Jen: 20:24 Yeah. One anecdote from your book really stuck with me. You talked with a mother who I think worked for Merrill Lynch, one of the investment banks and she said if I interview somebody for a job and I find out they worked on a hockey team, then boom, they're in. It's sort of a code language, isn't it, for what kind of qualities that person has. And we think as though because they got on a hockey team, they are hardworking and they are going to be a big team player, but ultimately there's a lot more to it than that. There's a lot of privilege there as indicated by the title of the book that you mentioned and so I think you actually wrote an article in The Atlantic on this and we sort of have this idea and this narrative in our society about being a meritocracy and if you're the best person then you’ll win. If you’re the best person for that job at Merrill Lynch, then you'll win. But it seems to me as though if hockey is an expensive sport and traveling with the team seems like an expensive sport then what we're doing is we're weeding out the people who can't afford to do that and we're saying, you know what, these kinds of jobs where you have to be a team player at Merrill Lynch later in life, they're just not going to be open to you. Do you say it in the same way?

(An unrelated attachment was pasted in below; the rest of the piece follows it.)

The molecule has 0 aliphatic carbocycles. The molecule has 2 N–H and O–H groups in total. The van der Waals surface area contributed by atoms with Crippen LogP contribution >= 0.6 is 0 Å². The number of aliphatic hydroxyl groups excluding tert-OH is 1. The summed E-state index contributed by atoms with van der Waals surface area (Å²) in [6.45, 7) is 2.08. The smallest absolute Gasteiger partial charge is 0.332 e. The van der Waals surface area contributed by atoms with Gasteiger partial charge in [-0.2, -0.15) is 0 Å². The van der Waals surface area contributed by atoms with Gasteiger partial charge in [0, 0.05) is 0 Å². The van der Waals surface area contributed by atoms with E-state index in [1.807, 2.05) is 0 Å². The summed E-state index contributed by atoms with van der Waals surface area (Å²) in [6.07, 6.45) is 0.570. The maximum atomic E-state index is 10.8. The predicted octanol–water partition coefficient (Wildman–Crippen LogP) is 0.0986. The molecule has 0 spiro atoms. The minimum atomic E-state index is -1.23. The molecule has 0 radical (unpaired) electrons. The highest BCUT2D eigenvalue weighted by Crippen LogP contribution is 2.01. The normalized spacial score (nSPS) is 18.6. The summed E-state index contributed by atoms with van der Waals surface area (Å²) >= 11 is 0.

Dr. Friedman: 21:36 Yes. It’s definitely a concern and I think, there's so much talk about inequality these days and doesn't matter what zip code you were born into and obviously it does matter and in the first instance, of course we should care if kids don't have the proper nutrition and they're getting nutrition at school and if they don't have books, but even past those things, we see different outcomes for kids. And I just think that there's this sort of unwritten curriculum, there is this way in the after school hours that inequality is being reinforced and yes, it's harder to measure than a test score, let's say, but it's really meaningful and it has this long-term impact. So, I have a lot of concerns and look I’m a mom and I think about what activities I put my own kids into, but I think it's important that we be aware of these things and it doesn't mean we shouldn't do them if we can for our kids, but we should also think about other ways that kids can get access to the same opportunities. So, like I mentioned, even within sports there's a hierarchy, right? And so most schools have a football team, most schools have a basketball team, but most schools don't have a Lacrosse team for example, and they don't have a field hockey team. And so what does that mean then?